Coronavirus updates: COVID-19 surges as a third of US states set records for new cases; Johnson & Johnson pauses vaccine trial

A third of US states report higher numbers of coronavirus cases than ever before.
A USA TODAY analysis of Johns Hopkins data shows that 16 states set records for new cases in one week. But almost all states are on the rise: 41 states had worse weeks than a week before. An analysis of the data from the COVID tracking project shows that 36 states had a higher rate of people tested positive than the week before.
While data continues to show the virus's reach is not diminishing, the World Health Organization head said it was "scientifically and ethically problematic" to achieve herd immunity through the virus's spread.
"Herd immunity is achieved by protecting people from a virus, not by exposing them to it," said WHO Director General Tedros Ghebreyesus on Monday, adding that the strategy is vaccination-based.
However, the search for a vaccine ran into trouble on Monday when Johnson & Johnson abandoned its Phase 3 clinical trial because of an unexplained illness in a participant. It is the second of four large-scale end-stage vaccine trials to be put on hold as Trump pushes for a vaccine by Election Day on November 3.
Some important developments:
A 25-year-old Nevada man becomes the first American to contract COVID-19 twice and raises questions about the level of immunity developed by those infected with the coronavirus.
Just over half of Americans in a recent poll said they are already stocking or storing groceries and other essentials because they fear COVID-19 and possible spikes again after the November 3 elections Riots could come.
Based on their weight, more than 70% of Americans are at increased risk of serious illness when they contract the coronavirus. This emerges from new guidelines from the CDC.
? Today's Numbers: The U.S. has reported more than 7.8 million cases and 215,000 deaths, according to Johns Hopkins. There have been more than 37.8 million confirmed cases and 1 million deaths worldwide.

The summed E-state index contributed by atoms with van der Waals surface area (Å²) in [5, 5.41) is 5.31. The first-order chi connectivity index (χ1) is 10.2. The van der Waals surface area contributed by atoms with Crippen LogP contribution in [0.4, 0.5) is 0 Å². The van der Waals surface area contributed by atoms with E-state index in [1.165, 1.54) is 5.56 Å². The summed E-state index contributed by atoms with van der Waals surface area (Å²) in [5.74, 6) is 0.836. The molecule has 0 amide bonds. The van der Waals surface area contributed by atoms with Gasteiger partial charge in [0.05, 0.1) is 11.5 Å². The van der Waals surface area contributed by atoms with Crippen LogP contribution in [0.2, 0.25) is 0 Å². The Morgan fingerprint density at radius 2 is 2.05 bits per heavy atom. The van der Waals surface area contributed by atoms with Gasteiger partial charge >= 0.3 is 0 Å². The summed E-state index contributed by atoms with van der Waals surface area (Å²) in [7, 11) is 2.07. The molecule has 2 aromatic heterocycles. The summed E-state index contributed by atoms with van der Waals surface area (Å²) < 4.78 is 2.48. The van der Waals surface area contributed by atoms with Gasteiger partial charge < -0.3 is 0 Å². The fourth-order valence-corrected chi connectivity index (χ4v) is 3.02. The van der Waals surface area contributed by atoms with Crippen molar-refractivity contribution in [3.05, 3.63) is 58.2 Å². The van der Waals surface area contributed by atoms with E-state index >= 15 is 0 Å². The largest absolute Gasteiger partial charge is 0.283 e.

? ️ Coronavirus Mapping: Track the US outbreak from state to state.
This file will be updated during the day. Subscribe to The Daily Briefing newsletter to receive updates in your inbox.
COVID-19 outbreak infects 11 people in 4 states on family vacation
A 13-year-old girl is believed to have transmitted COVID-19 to family members during a three-week vacation this summer, causing a chain of infection of 11 people in four states, a report from the Centers for Disease Control and Prevention says.
Fourteen relatives from five households shared the house from July to August, without physical distance or masks. Six other relatives visited the house during the time but stayed outside and kept 6 feet apart. Neither of these relatives tested positive, the CDC says.
The girl, believed to have passed the virus on to the family, was tested before attending the family vacation as she was exposed during a major outbreak in the distance. However, her rapid antigen test four days after exposure was negative and she had her only symptom, a stuffy nose, two days later.
"This outbreak highlights ... Children and adolescents can serve as sources of COVID-19 outbreaks in families, even if their symptoms are mild," says the CDC.
Amazon Prime Day kicks off the Christmas shopping season (online) amid COVID-19
The nickname of Amazon Prime Day has been "Black Friday in July" for years. Now Amazon is helping to get the holiday shopping season off to a serious start after postponing its annual sales from July to October due to the coronavirus pandemic.
Given that consumers are having a very different experience this coming Christmas shopping season, with constraints on the number of customers in a store at one time and concerns about online orders that are not on time, it is important for retailers to get the season started early.
This year, amid the pandemic, shoppers will get a joint nudge from retailers to stay home for this Thanksgiving Day as more stores close on vacation and more sales make online.
According to a vacation survey conducted by Affirm of 2,000 Americans, 7 in 10 respondents said they are now more likely to buy something for sale than wait for the traditional Black Friday or Cyber ​​Monday sale.
- Kelly Tyko
Here the cases in the USA are increasing
A USA TODAY analysis of Johns Hopkins data shows that 16 states set records for new cases in a week and 41 states had worse weeks than a week earlier.
Cases from North Dakota, South Dakota, Montana, and Wisconsin are managed per person. North Dakota has doubled its case numbers since September 6, and more people died of coronavirus there last month than the rest of the pandemic.